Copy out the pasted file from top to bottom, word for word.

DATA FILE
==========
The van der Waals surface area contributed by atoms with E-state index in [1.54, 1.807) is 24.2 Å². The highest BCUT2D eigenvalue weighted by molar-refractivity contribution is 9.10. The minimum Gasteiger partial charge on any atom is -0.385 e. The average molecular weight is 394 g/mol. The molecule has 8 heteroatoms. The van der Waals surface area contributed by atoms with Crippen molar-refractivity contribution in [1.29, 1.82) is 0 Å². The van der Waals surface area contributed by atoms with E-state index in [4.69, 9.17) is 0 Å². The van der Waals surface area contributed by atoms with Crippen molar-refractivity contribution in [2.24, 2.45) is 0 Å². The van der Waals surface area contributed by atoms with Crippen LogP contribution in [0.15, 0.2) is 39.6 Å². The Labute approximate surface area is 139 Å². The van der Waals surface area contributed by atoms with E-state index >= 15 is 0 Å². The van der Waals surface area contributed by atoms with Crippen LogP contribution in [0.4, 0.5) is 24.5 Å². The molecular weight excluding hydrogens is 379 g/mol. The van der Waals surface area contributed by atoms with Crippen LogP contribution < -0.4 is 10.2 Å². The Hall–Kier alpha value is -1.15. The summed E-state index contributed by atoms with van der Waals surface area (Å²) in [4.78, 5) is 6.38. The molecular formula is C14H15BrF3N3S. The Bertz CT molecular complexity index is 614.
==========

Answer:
The van der Waals surface area contributed by atoms with E-state index in [1.54, 1.807) is 24.2 Å². The highest BCUT2D eigenvalue weighted by molar-refractivity contribution is 9.10. The minimum Gasteiger partial charge on any atom is -0.385 e. The average molecular weight is 394 g/mol. The molecule has 8 heteroatoms. The van der Waals surface area contributed by atoms with Crippen molar-refractivity contribution in [1.29, 1.82) is 0 Å². The van der Waals surface area contributed by atoms with E-state index in [4.69, 9.17) is 0 Å². The van der Waals surface area contributed by atoms with Crippen molar-refractivity contribution in [2.24, 2.45) is 0 Å². The van der Waals surface area contributed by atoms with Crippen LogP contribution in [0.15, 0.2) is 39.6 Å². The Labute approximate surface area is 139 Å². The van der Waals surface area contributed by atoms with E-state index >= 15 is 0 Å². The van der Waals surface area contributed by atoms with Crippen LogP contribution in [0.4, 0.5) is 24.5 Å². The molecular weight excluding hydrogens is 379 g/mol. The van der Waals surface area contributed by atoms with Crippen LogP contribution < -0.4 is 10.2 Å². The Hall–Kier alpha value is -1.15. The summed E-state index contributed by atoms with van der Waals surface area (Å²) in [4.78, 5) is 6.38. The molecular formula is C14H15BrF3N3S. The Bertz CT molecular complexity index is 614.